“The key to preventing unwanted pregnancy and sexually-transmitted diseases is abstinence! Abstinence until marriage!”
It was Monday, which meant instead of running miles or throwing dodgeballs at each other, my classmates and I were corralled into a musty, windowless classroom to learn about sex.We might as well have been lined in pews as we listened to our freshman gym coach preach fear of our own bodies once a week. I didn’t know anything about sex, but it seemed that all I needed to know was that I should not have it.
I was a late-bloomer in terms of exploring my own body. At 14 years old, I had only poked around my lower region when necessary. Even then, I refused to look directly at it, like I’d be staring into the sun. I was scared of my own anatomy—I didn’t know what it did or what it was for, and I was far too mortified to learn.
After an entire semester of public school sex education, I still wasn’t really sure what it could do, or that it could feel good. All I knew was to keep it away from boys until one of them put a ring on my finger, and if I didn’t, I would either die or pop out a baby before graduating high school.
During our weekly lessons, we briefly touched on the logistics of intercourse. Abstinence was the central focus of the curriculum, but boys will be boys, right? I watched my gym coach teach my male peers about ejaculation and erections. She taught them about applying condoms and masturbation and pornography. The boys smirked as they slid Trojans onto bananas, while the girls sat idly, blushing with embarrassment and fear of handing over our purity. Every Monday, we learned about sex from the perspective that it was normal for boys, and taboo for girls.
Once I began to learn about sex from my own experiences, it felt only natural to attach it to shame. When I was 17, I accidentally lost my virginity to a boy I hardly knew. When it was over, we laid naked together in the same bed my mother tucked me into as a child. I immediately began to cry. He asked what was wrong and through my sob-clogged throat, I could hardly explain how ashamed I felt. I felt like I had done something dirty, and would never be able to wash it off myself.
Even as I grew to feel more comfortable with my sexuality, I was still living in a boy’s world and I didn’t even realize it. I didn’t know anything about receiving pleasure, only giving it. My gym coach had taught us about the biology of boners, but never once mentioned the term clitoris. I was conditioned to understand that sex was a natural desire for a man that women needed to satisfy. That’s what sex was to me—letting boys get out those urges that girls do not or should not have. It was clear that the dudes I was having sexual interactions with had the same understanding: the act of sex was just for them.
While in college, I dated a boy who was more freaked out by my body than I was. He was always ready for a blowjob, often stopping by my dorm unannounced to ask, “you down for sex stuff?” I pleasured him in my twin-sized bed, to which he always refused to reciprocate because he thought it was too gross. Sometimes he wanted to have penetrative sex, but only if my pubic region was shaven bald. During the summer, I dated another boy from my hometown, who would often ask to come over to my house, just so he could initiate sex moments after walking through my front door. He once insisted he wasn’t leaving until we had sex, despite my parents being in the other room. He always fell asleep right after the deed had been done and left the moment he woke up again. One weekend, he invited me over because his mother was out of town until Sunday. He promised a weekend of playing house—making pancakes, watching movies on the couch, cooking dinner. When I arrived Friday evening, he answered the door with an erection. He aggressively herded me to his bedroom, mounted me, and fell asleep right when it was over. When we awoke the next morning, I asked if he wanted to get breakfast and he said it’d probably be best that I just go home. During my sophomore year of college, I became involved with a boy who told me things would be much better if I were a virgin. I thought back to my high school gym coach—maybe she was right about the whole abstinence thing after all.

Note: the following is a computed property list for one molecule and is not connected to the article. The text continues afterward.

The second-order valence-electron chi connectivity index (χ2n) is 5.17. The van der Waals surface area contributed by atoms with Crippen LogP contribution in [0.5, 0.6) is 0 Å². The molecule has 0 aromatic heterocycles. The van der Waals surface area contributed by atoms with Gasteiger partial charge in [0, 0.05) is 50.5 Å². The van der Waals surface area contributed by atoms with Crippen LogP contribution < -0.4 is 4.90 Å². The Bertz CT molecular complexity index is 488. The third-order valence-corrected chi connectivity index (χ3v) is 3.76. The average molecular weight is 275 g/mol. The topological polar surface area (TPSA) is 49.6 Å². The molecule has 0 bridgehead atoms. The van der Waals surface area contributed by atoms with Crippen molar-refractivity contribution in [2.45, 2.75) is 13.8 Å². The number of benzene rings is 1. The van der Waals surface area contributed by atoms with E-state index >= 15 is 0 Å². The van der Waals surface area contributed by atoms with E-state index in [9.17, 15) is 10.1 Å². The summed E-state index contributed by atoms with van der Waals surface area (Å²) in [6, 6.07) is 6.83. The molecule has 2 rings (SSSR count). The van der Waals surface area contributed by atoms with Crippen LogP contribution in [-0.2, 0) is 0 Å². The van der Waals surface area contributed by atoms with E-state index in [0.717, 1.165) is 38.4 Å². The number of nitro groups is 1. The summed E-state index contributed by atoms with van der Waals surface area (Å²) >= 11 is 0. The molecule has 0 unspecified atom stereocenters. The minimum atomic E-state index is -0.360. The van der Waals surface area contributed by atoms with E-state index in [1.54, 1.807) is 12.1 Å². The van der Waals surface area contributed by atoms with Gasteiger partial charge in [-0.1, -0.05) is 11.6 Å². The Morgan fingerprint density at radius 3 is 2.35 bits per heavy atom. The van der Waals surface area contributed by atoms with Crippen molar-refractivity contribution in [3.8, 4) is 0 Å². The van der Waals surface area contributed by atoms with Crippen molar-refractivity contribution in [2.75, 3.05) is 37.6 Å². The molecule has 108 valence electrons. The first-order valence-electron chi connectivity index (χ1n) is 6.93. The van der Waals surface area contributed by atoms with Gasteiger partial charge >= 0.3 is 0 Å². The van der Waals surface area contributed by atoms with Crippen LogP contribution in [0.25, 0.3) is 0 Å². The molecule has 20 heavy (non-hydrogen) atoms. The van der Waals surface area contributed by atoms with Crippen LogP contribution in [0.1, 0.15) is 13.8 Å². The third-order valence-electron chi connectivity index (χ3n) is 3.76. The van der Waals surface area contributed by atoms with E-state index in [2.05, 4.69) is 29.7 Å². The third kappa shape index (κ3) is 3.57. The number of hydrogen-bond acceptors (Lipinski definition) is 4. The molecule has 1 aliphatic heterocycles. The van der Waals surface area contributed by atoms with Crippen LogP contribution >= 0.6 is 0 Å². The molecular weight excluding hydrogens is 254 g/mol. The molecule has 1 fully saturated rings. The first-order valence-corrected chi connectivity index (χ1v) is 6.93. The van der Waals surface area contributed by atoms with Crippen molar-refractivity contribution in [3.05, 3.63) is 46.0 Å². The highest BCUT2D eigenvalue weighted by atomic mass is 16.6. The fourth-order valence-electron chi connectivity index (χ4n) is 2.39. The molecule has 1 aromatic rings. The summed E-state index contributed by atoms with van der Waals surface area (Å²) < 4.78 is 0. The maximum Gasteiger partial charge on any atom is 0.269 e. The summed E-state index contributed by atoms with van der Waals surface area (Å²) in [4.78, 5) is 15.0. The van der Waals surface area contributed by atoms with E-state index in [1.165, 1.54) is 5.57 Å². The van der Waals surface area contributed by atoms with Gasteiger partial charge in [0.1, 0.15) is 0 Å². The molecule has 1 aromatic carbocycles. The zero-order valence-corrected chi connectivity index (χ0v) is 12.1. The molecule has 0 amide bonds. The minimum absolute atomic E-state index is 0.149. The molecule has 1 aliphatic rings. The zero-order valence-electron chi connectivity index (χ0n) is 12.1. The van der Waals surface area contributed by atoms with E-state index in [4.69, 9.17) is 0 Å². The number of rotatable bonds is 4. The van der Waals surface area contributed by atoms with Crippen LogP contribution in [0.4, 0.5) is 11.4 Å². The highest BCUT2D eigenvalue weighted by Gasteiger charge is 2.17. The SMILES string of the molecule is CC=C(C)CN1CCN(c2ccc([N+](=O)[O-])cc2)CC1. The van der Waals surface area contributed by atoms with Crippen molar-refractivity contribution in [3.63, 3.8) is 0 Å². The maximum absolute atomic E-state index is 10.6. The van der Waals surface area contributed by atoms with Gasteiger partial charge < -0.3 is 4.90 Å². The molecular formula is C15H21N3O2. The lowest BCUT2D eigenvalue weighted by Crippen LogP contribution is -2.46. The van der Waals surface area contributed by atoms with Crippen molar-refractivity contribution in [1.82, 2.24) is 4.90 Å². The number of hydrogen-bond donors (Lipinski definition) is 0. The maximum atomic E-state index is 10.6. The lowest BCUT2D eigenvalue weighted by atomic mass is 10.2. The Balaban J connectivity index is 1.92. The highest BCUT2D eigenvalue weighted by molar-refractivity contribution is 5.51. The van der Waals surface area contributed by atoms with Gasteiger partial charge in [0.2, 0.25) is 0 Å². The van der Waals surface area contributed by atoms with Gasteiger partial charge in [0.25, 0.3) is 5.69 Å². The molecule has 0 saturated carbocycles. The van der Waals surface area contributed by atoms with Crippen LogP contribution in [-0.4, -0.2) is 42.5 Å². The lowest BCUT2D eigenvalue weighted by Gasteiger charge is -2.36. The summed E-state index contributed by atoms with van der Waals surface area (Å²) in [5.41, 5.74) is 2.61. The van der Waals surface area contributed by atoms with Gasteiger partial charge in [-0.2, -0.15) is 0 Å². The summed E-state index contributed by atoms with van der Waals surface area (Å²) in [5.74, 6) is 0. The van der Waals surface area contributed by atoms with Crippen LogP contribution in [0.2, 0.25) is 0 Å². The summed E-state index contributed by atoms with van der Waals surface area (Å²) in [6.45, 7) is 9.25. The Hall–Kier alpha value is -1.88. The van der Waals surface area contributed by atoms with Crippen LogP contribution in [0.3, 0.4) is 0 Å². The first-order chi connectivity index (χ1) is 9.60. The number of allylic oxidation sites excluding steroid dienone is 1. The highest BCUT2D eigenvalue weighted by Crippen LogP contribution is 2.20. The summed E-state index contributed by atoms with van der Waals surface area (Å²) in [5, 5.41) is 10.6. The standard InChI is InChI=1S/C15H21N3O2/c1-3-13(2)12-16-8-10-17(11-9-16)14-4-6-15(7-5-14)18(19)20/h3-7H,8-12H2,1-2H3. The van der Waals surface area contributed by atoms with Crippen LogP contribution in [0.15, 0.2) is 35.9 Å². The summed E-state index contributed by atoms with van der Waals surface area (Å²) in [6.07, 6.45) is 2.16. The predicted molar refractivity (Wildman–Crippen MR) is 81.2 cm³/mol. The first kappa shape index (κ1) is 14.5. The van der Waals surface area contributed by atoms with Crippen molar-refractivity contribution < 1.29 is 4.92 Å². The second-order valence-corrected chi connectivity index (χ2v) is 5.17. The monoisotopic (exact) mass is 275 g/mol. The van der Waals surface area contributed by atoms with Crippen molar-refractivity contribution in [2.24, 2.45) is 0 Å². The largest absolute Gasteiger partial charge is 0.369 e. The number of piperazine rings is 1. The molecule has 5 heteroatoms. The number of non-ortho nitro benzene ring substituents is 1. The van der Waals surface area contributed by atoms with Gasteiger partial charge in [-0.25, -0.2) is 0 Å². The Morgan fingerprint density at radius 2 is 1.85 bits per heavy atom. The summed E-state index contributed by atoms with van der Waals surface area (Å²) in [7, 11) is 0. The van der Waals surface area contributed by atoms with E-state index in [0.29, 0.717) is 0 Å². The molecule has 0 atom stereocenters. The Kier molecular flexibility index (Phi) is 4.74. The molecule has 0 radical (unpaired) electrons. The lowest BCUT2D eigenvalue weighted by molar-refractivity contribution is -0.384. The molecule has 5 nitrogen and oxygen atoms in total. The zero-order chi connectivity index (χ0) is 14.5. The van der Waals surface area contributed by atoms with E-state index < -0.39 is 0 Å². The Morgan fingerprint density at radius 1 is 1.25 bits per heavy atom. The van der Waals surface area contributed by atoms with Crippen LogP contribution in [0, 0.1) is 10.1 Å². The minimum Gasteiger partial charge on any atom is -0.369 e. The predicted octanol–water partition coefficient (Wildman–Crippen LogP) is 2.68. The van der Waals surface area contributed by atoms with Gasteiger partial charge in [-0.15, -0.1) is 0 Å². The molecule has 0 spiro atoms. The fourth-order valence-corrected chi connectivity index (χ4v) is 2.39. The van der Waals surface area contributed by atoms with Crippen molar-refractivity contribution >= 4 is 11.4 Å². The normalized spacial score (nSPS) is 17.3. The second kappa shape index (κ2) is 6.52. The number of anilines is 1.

My first few years of being sexually active, it never felt as amazing as everyone said it should. It always felt dirty or shameful or mandatory, even when I wasn’t in the mood. One year ago, I decided that I wanted to re-educate myself; provide myself with the sex education I hadn’t received elsewhere. I wanted sex to feel like a connection, not a chore. I wanted to feel proud and familiar with my body. I wanted to like sex, to be open about it.
Actively practicing sex positivity has been like rewiring my brain. During sexual interactions, I must be conscious of how I am treating myself and allowing myself to be treated. If I desire something from my partner, I force myself to ask for it, which never felt natural beforehand. If something doesn’t feel good, I force myself to speak up instead of just letting it happen until it’s over. It is not only a learning experience and journey for myself, but for my partners.
I often wonder if I will have a daughter one day. Will she dreadfully gather in a musty classroom once a week with her embarrassed peers to learn about her body? Will they teach her to fear it and keep it hidden, or encourage her to embrace it? I hope they will teach her about intimacy, consent and healthy relationships, and if they don’t, I want to be able to do it for her. I want her to feel like she can be open about sex, about how natural it is for all genders, and how it is not something to feel ashamed of. If she ever exists, I want her to learn that she has freedom to her body and sexuality. And that is why I need to learn myself.